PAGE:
Two men were working on a home in Chesterfield Township when they suddenly found themselves trapped underground.
The trench they were working on collapsed prompting a major rescue effort Monday afternoon. Both men are said to be okay, alert and talking when they were taken to the hospital but if things had gotten worse here they could've lost their lives
"The two guys who were trapped were definitely in dire straits," said Fire Chief Doug Charbonne.
It happened at about 3 p.m. on Edgewater Street near Jefferson and Anchor. The men were working on a foundation wall of an unfinished home when the trench gave way.
"I hear 'Help help!' it sounded like kids screaming or something," said neighbor Stanley Zabicki. "These guys were desperate."
The men were waist deep in clay about 7 to 10 feet below ground and slowly losing circulation in their legs. The rescue efforts were hampered by wet shifting soil.
"It's saturated ground so we had subpumps in there trying to pump as much of it out," Charbonneau said. "There were guys trying to dig in the hole with small shovels to get the dirt out from around the guys.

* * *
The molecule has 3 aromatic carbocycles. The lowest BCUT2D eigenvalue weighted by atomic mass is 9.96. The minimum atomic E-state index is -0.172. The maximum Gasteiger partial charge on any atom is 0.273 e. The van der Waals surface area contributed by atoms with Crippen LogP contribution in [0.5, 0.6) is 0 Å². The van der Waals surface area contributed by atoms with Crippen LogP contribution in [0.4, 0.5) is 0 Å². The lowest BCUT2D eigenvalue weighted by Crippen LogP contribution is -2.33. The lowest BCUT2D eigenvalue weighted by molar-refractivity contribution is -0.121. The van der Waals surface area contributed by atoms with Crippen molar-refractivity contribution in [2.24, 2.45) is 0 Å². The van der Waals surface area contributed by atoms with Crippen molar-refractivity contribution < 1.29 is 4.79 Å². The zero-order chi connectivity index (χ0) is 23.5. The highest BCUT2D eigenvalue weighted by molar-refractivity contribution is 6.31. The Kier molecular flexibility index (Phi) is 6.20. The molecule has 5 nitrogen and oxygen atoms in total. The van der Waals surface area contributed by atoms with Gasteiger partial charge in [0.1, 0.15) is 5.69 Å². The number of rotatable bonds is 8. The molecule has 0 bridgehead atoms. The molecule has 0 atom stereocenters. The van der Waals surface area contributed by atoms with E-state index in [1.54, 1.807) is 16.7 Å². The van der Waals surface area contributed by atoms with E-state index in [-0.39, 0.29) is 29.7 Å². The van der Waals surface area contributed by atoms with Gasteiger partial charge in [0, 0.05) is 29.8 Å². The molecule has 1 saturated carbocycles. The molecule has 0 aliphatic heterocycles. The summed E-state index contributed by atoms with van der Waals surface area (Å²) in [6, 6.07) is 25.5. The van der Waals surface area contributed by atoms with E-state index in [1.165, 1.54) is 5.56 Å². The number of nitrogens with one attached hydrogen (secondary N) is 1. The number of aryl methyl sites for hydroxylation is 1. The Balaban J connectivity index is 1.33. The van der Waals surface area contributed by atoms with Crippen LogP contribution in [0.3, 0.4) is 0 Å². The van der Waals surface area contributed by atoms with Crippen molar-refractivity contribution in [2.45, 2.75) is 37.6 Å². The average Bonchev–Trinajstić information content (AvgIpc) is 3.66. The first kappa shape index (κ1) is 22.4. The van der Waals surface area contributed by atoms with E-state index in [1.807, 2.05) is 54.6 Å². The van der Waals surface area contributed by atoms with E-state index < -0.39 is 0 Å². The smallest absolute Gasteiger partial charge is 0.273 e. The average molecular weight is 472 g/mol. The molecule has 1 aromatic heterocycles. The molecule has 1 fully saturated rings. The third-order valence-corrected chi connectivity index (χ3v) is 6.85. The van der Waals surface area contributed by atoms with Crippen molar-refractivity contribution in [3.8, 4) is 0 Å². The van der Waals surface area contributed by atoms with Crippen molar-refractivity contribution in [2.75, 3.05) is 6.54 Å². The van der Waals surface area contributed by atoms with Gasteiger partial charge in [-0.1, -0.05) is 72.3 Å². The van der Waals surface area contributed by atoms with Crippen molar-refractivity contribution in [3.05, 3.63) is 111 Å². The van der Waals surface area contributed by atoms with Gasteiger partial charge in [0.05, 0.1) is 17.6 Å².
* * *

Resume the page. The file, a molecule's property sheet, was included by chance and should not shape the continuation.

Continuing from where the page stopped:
"Had these guys been a little deeper where it was around their chest, they would not have survived because they would not have been able to breathe."
As first responders worked to get the men free, Chesterfield police blocked off the neighborhood keeping residents from their homes and even arrested those who insisted ongoing in.
This included the men's friends who tried to help the rescue efforts.
"The police officer told them to stop, they tried to walk around and immediately was turned around and arrested in less than 30 seconds," said Matt English, a neighbor.
"You have to have scene security," said Police Chief Brad Kersten. "There's a lot of people, a lot of individuals that believe they have the expertise to help, unfortunately, this is a professional rescue that needs to take place."
And with the help of other agencies, Chesterfield Township's Fire Department rescued and rushed one of the men to a nearby hospital at 5:30 Monday evening. The second man was pulled out at 6:19 p.m.
Both are now recovering. Authorities say they did not have the proper equipment for the work they were trying to do.
"Some better materials (could have helped avoid it), better shoring, better safety practices that should be common in this day and age but often times are not," Charbonneau said.
The police chief says the men who were trapped are not technically contractors but friends of the property owner. MIOSHA will decide if the homeowner and the general contractor will be held responsible for what happened there.More